Tuesday, September 20, 2005
Through the kind agency of our distinguished colleague Shaula Evans we discovered, in the comments section of BOP News, a truly astonishing compendium of links to stories about the federal government's lethally mismanaged response to the submersion of New Orleans. (Kurt Nimmo, among others, has argued that FEMA's seeming ineptitude was quite deliberate.) Now Zemblan patriot J.D. directs us to a WaPo blog by William M. Arkin, author of Code Names, who offers further evidence that the Bush administration is using its own malfeasance to argue for -- what else? -- an unprecedented expansion of executive power:
Virginia Sen. John Warner (R.-VA) asked Donald Rumsfeld last week to conduct a "thorough review" of presidential authority to use the armed forces to "restore public order" in an emergency like Katrina. His letter (PDF) unleashed a torrent of speculation that lawmakers will soon modify or even repeal the Posse Comitatus Act, to some a thread-thin security blanket between civilian rule and martial law.We have written previously on Posse Comitatus, Northcom, and FEMA here. If you are wondering about the sort of circumstances under which martial law might be invoked, you will certainly be intrigued by an article that ran in the Sydney Morning Herald three years ago:
The back story? Warner, the long-standing chairman of the Senate Armed Services Committee, is either confusing the President's inadequate response with legal handcuffs that don't actually exist, or he's playing the oldest Washington game in the book: asking the Defense Department to do something it already wants to do. I'm betting the latter.
Nothing in law prevents the President from employing the military in a Katrina-like emergency if state and local government really breaks down. In fact, the 130-year-old Posse Comitatus Act more symbolizes the military's subordination to civil authority than it actually restricts what the military can do.
And Warner, of all people, should be well aware that long before Katrina, the military began rewriting its policies, manuals, and war plans associated with what it now calls "defense support of civil authorities." Post 9/11 military contingency planning for "emergency" and "immediate" response by the Pentagon is already in the process of marginalizing any previously perceived legal constraints . . . .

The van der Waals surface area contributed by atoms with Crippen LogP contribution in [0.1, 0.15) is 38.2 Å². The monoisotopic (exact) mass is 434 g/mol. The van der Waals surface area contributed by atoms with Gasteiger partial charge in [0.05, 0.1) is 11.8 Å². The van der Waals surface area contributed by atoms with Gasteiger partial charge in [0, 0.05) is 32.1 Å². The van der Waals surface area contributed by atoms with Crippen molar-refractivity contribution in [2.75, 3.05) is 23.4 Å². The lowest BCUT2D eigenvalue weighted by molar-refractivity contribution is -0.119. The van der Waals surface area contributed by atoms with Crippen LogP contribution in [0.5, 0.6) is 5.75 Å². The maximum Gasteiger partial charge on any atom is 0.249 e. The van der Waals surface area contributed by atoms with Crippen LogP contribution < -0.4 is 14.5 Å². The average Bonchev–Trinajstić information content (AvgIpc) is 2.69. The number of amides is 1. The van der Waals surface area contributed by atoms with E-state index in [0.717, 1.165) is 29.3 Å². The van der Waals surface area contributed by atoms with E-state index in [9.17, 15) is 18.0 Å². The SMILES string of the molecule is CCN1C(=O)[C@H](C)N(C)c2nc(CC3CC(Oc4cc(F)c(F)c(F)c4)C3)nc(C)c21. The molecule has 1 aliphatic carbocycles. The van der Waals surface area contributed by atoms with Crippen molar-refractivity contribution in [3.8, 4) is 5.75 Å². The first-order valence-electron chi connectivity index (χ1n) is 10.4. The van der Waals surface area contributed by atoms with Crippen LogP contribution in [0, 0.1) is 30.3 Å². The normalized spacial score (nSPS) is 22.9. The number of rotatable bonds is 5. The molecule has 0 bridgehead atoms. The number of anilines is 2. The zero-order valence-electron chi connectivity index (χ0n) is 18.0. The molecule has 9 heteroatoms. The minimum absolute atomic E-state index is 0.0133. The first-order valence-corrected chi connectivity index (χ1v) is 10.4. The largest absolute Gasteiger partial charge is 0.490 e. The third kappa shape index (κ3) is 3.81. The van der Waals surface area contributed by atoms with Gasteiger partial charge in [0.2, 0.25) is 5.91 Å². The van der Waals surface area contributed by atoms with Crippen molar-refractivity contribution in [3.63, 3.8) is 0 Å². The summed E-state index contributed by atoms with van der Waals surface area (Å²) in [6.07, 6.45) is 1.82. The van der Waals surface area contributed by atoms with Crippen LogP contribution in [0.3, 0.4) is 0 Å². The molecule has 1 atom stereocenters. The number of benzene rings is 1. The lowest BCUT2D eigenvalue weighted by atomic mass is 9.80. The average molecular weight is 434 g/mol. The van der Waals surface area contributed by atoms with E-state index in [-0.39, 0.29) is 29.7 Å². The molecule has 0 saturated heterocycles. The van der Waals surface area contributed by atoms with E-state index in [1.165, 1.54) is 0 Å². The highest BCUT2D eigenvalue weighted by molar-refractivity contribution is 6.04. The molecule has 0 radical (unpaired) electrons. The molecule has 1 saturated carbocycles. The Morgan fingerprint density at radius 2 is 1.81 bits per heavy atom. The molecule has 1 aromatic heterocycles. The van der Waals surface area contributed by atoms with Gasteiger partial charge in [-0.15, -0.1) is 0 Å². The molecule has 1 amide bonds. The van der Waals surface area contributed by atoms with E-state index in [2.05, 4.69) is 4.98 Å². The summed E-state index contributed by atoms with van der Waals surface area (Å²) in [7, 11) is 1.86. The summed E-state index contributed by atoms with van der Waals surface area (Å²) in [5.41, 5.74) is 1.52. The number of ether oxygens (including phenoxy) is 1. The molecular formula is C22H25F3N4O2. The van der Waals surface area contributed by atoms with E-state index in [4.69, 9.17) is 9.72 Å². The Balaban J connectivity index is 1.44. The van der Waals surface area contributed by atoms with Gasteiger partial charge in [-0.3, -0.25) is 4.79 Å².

Even before Katrina, contingency planners at the U.S. Northern Command (NORTHCOM), the military's new homeland security command in Colorado Springs, were given marching orders by Rumsfeld to plan for the worst possible contingency domestically. The resulting plan, currently in draft and called CONPLAN 2002 (watch this space), is predicated on a scenario in which the Defense Department would have to take "the lead" from the Department of Homeland Security, civil agencies, and the States, that is, to act without civil authority.
I think we call that martial law.
When president Ronald Reagan was considering invading Nicaragua he issued a series of executive orders that provided the Federal Emergency Management Agency (FEMA) with broad powers in the event of a "crisis" such as "violent and widespread internal dissent or national opposition against a US military invasion abroad". They were never used . . . .Categories: FEMA, Posse+Comitatus, Northcom, martial+law
From 1982-84 Colonel Oliver North assisted FEMA in drafting its civil defence preparations. Details of these plans emerged during the 1987 Iran-Contra scandal.
They included executive orders providing for suspension of the constitution, the imposition of martial law, internment camps, and the turning over of government to the president and FEMA.
A Miami Herald article on July 5, 1987, reported that the former FEMA director Louis Guiffrida's deputy, John Brinkerhoff, handled the martial law portion of the planning. The plan was said to be similar to one Mr Giuffrida had developed earlier to combat "a national uprising by black militants". It provided for the detention "of at least 21 million American Negroes"' in "assembly centres or relocation camps".
Today [July 2002] Mr Brinkerhoff is with the highly influential Anser Institute for Homeland Security. Following a request by the Pentagon in January that the US military be allowed the option of deploying troops on American streets, the institute in February published a paper by Mr Brinkerhoff arguing the legality of this.